Thursday, October 14, 2010

3 Nephi 12: 33-37

3 Nephi 12: 33-37:

"And again it is written, thou shalt not forswear thyself, but shalt perform unto the Lord thine oaths;  But verily, verily, I say unto you, swear not at all; neither by heaven, for it is God’s throne;  Nor by the earth, for it is his footstool;  Neither shalt thou swear by thy head, because thou canst not make one hair black or white;  But let your communication be Yea, yea; Nay, nay; for whatsoever cometh of more than these is evil."
This revokes the oath making of the earlier Dispensation. When an oath was taken it was to be performed without fail. (See, e.g., Numbers 30: 2.) It was binding. Ancient Israel relied on vows to govern their conduct. (See, e.g., 1 Nephi 4: 33-37.) Oaths were relied on because they bound your conduct before God.

Christ is putting an end to the practice. No further vow-making was to take place. In its place say "yea" or say "nay," but nothing further to bind your soul before God.
Swearing by men who possess nothing is foolish and prideful. Particularly when they swear by heaven, because it is not theirs to promise.  Nor should they swear by the earth, because it is not theirs either.  A man cannot even offer his own life, because it belongs to God who gave it. Indeed, there is nothing we own or can offer. (Mosiah 2: 20-25.)
The comment regarding the inability to make a single hair "black or white" is emphasizing how little control we really have over things. Even our own bodies will take a course assigned it by God. They will age, and eventually die. We have our body as a stewardship. It is ours for a season, then we will lay it down. Until then, we serve a probation in which we are given power over these elements we occupy. But that stewardship is one designed to "prove" us, and show what we really are. When we gratify the body at the expense of others, or destroy our bodily temple housing our spirits by indulging uncontrolled appetites, we are unwise. We will lose these bodies before long and then, left with the same spiritual emptiness which caused the cravings in the first place, will find ourselves suffering. Whereas, if you discipline the body, keep it under control and subject to your spirit, then death can bring a release and freedom from suffering. It will be an odd reversal. One known only to those who go through it; at which point it is too late to change the outcome.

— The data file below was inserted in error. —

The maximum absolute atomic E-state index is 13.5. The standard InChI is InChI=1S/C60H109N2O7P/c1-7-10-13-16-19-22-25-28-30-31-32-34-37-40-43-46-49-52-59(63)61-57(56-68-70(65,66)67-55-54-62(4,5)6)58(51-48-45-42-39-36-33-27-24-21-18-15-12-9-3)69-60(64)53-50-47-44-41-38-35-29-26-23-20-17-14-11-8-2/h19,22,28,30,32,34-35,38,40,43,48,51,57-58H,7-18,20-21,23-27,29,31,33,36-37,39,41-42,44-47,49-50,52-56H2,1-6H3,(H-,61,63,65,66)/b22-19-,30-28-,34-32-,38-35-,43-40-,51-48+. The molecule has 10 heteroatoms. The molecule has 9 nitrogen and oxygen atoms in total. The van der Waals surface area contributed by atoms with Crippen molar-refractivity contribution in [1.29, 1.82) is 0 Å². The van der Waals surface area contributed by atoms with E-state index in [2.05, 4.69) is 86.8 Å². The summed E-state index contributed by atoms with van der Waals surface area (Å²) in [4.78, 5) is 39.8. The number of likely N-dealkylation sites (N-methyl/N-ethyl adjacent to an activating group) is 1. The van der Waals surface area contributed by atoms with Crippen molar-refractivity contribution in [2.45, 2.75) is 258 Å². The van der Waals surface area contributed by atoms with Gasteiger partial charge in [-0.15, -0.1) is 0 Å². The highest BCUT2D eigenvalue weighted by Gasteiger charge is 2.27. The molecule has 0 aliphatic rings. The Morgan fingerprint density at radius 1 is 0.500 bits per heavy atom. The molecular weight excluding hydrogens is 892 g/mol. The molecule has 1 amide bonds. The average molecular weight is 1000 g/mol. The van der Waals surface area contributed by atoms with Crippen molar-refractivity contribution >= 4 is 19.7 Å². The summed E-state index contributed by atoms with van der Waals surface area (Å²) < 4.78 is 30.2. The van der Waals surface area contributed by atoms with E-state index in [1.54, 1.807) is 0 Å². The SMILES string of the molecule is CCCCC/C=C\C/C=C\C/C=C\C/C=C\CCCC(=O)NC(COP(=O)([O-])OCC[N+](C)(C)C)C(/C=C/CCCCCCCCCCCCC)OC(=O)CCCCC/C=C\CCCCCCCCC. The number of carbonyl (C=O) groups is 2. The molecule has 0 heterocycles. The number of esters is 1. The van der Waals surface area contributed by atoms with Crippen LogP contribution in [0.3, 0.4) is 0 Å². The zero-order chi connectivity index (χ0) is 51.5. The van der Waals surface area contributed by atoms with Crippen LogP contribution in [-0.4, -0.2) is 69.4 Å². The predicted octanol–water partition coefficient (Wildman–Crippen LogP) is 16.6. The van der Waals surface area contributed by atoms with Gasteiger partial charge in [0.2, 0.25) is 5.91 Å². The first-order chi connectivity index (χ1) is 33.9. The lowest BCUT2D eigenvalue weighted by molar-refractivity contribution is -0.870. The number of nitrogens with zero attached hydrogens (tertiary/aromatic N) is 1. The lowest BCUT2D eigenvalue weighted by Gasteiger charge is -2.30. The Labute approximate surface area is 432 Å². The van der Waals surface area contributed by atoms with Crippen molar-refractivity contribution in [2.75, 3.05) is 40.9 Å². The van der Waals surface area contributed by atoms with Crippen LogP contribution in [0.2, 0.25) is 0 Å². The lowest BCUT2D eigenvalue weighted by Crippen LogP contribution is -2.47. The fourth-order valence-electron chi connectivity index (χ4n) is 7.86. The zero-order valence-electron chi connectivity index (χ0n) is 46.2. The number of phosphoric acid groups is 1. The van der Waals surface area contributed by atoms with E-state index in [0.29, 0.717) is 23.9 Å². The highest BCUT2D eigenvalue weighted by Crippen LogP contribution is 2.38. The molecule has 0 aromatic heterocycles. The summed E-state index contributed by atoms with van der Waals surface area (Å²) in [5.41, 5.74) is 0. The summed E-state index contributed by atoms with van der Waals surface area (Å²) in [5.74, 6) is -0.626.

Additionally, Christ is suggesting that we speak in plain language, without the rhetoric of grand threats or promises. Speak simply. Speak out of an abundance of humility. Mean what you say, and do not obligate yourself to do what you cannot do.
Live simply, prepare to deal honestly with one another. And leave the heavens out of your promises if you cannot control them.
Do not commit yourself to do anything by swearing to God it shall be done. You have no control over when you will die, whether you will have another day of health to accomplish what you have vowed, or even if the thing about which you committed yourself will continue to be possible. Be humble about what you are given. Be grateful.
These verses address a social standard that needed to be left behind. Coming out of that should be a replacement of plain speaking, humility about what we are able to do, and caution about words we use.

In this reformation alone Christ proves Himself to be a sage. He was more than a wise teacher, He was the Great Teacher. This concept alone makes Him one of the greatest social reformers of the ancient world.